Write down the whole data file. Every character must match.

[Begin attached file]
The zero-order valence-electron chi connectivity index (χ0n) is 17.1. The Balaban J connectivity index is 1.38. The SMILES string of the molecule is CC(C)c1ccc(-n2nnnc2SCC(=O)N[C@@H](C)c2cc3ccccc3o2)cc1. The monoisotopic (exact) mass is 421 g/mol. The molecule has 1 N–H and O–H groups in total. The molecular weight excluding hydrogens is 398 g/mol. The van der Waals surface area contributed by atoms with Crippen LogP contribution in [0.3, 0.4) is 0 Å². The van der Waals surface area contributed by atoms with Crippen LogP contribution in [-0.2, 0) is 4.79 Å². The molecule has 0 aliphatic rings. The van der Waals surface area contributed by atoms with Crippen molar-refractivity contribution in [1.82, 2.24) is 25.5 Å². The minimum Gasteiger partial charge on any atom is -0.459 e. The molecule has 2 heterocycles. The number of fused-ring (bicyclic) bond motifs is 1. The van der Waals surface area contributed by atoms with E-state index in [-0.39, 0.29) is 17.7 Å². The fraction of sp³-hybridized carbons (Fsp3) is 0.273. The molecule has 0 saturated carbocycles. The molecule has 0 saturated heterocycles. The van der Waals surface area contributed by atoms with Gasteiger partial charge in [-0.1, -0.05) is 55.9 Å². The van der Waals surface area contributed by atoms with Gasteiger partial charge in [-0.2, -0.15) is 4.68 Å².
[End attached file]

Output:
The zero-order valence-electron chi connectivity index (χ0n) is 17.1. The Balaban J connectivity index is 1.38. The SMILES string of the molecule is CC(C)c1ccc(-n2nnnc2SCC(=O)N[C@@H](C)c2cc3ccccc3o2)cc1. The monoisotopic (exact) mass is 421 g/mol. The molecule has 1 N–H and O–H groups in total. The molecular weight excluding hydrogens is 398 g/mol. The van der Waals surface area contributed by atoms with Crippen LogP contribution in [0.3, 0.4) is 0 Å². The van der Waals surface area contributed by atoms with Crippen LogP contribution in [-0.2, 0) is 4.79 Å². The molecule has 0 aliphatic rings. The van der Waals surface area contributed by atoms with Crippen molar-refractivity contribution in [1.82, 2.24) is 25.5 Å². The minimum Gasteiger partial charge on any atom is -0.459 e. The molecule has 2 heterocycles. The number of fused-ring (bicyclic) bond motifs is 1. The van der Waals surface area contributed by atoms with E-state index in [-0.39, 0.29) is 17.7 Å². The fraction of sp³-hybridized carbons (Fsp3) is 0.273. The molecule has 0 saturated carbocycles. The molecule has 0 saturated heterocycles. The van der Waals surface area contributed by atoms with Gasteiger partial charge in [-0.1, -0.05) is 55.9 Å². The van der Waals surface area contributed by atoms with Gasteiger partial charge in [-0.2, -0.15) is 4.68 Å².